Monday, February 3, 2014

How do you make coffee?

Even if you don't drink coffee in your everyday life, there's just something about a fresh cup of hot Joe when you're camping. It really gets you ready for a day in the fresh air. However, without a regular drip coffee maker (or the electricity to power it) how do you make your morning coffee while teardrop camping? Believe it or not, this has been one of the main questions we get when out on the road with the teardrop. It's an important topic to some people and our choices of coffee gear are very international.


Personally, when teardrop camping we use an insulated French press that makes about three to four cups of coffee. If you have not used a French press before, Howcast has a video on how to use this elegant little coffee maker. You will need to heat up water in a saucepan or a teapot first, and we do this on our camp stove or on the fire pit. The ground coffee beans go into the bottom of the French press, and the hot water is poured over the top of the beans. The top lid of the press has a plunger that you press down into the water and bean mixture which extracts out the coffee. The type of French press we have is very easy to clean out and the coffee stays warm for about half an hour in the insulated base.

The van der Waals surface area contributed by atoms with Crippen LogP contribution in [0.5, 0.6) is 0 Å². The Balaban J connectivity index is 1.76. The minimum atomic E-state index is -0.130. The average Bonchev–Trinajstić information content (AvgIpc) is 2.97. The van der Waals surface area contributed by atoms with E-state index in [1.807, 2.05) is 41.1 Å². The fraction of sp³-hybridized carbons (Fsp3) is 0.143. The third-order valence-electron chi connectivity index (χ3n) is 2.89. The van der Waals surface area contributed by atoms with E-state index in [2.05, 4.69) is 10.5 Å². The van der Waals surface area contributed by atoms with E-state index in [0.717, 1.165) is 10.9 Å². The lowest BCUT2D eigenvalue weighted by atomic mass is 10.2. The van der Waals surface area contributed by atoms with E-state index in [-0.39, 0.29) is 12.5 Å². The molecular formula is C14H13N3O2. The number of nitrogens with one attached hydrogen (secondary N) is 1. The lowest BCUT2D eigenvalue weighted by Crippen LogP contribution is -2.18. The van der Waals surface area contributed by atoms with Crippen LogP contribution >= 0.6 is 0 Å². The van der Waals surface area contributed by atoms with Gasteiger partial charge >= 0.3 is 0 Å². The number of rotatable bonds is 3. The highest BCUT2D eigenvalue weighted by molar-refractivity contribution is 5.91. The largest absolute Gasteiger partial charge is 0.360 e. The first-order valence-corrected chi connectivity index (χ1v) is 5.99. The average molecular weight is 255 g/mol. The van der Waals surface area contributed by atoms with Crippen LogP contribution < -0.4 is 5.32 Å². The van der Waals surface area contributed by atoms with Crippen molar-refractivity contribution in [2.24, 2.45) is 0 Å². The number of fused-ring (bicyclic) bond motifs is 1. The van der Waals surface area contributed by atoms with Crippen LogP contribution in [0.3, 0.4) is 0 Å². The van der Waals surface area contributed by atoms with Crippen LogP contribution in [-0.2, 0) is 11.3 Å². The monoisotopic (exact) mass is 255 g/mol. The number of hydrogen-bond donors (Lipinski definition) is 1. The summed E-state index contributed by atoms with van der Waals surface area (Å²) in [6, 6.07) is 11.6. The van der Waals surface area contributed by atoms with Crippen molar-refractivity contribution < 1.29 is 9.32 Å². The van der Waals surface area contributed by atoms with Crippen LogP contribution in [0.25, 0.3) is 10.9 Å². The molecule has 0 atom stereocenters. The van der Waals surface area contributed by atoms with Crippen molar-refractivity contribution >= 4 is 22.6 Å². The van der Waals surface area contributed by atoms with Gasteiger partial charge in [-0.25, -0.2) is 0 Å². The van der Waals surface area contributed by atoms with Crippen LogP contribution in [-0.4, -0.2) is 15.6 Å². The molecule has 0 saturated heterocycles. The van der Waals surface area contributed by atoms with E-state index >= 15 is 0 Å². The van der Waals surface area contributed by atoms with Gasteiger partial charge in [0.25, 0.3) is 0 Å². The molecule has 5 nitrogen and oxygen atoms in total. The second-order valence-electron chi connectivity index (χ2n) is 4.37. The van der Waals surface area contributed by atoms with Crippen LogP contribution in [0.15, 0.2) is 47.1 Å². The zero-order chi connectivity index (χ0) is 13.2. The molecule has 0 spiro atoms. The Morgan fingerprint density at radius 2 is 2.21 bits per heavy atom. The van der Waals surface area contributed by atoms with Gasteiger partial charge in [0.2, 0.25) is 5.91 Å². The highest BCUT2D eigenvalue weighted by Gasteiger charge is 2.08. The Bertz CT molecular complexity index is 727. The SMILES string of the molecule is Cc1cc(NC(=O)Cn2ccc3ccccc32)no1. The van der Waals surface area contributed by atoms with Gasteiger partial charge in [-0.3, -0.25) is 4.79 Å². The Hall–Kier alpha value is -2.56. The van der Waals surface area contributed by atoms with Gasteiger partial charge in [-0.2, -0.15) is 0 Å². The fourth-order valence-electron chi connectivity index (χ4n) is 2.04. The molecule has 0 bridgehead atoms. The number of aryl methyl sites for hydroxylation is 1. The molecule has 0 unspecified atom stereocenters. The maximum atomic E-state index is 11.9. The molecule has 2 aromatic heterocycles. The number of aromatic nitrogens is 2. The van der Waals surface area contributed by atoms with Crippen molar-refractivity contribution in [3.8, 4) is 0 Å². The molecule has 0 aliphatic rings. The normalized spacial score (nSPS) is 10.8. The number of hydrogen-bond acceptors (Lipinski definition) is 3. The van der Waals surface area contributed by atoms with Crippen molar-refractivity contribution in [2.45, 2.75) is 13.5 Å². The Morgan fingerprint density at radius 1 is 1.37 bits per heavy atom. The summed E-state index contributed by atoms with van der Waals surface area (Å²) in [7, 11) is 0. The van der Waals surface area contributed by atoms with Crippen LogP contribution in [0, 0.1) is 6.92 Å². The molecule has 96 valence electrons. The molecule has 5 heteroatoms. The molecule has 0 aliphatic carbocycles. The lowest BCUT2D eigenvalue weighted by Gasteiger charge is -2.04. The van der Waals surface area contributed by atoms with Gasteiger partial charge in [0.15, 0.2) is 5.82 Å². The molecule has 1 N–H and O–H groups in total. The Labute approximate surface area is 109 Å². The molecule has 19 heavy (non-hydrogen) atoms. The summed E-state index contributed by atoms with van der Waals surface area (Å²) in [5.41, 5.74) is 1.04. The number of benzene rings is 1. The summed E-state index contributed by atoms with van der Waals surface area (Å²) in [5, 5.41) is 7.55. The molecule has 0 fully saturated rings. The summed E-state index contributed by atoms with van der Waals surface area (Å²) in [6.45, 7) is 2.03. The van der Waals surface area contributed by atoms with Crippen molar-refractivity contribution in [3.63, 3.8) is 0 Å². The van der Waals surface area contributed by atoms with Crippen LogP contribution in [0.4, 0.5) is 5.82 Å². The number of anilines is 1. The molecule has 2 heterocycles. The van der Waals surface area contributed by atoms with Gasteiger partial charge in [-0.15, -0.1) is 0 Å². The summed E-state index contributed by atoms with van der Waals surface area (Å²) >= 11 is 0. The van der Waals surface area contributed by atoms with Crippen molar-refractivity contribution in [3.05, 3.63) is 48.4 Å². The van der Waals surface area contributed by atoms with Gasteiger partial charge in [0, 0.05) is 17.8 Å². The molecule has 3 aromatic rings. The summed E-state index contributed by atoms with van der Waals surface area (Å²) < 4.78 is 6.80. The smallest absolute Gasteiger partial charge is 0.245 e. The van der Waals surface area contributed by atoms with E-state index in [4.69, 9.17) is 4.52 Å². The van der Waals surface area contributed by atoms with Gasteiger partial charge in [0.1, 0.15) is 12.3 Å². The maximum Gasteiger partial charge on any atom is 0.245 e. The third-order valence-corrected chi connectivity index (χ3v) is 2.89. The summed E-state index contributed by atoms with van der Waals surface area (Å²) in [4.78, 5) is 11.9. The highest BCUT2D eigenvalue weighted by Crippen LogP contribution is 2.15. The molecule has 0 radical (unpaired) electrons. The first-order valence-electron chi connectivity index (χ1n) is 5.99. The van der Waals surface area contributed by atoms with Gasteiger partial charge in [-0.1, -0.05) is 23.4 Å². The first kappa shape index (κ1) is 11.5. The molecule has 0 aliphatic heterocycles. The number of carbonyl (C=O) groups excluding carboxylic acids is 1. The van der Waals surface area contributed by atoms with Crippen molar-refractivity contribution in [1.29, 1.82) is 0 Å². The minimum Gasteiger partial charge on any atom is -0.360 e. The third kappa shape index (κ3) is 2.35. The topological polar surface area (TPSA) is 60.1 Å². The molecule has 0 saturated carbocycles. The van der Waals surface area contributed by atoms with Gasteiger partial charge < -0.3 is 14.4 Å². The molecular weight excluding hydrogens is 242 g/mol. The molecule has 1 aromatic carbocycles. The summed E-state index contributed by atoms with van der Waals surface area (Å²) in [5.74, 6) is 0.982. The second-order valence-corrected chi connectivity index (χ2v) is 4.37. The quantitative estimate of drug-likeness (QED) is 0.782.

Another type of camp coffee maker is the Italian espresso maker. We've used this type of pot before while teardrop camping, and the benefit is that the espresso maker can go right on the camp stove without having to boil water in another pot. This video by Sean Michael of the Long Long Honeymoon is a humorous look at how to use a Bialetti Moka Express coffee maker.



You don't have to use espresso beans in this type of pot, but it helps if the beans are finely ground. Put the ground coffee in the little filtered insert that goes on top of the bottom compartment. Cold water is poured into the bottom compartment, the top pouring compartment is screwed on, and the entire pot is put on the stove. The water from the bottom will heat up and force its way through the beans and into the pouring compartment. The pot makes a cute bubbling sound and when the bubbling stops, your coffee is done. I actually prefer this type of coffee pot and use it at home, but we are usually camping with several friends and the French press makes more coffee than the Italian pot.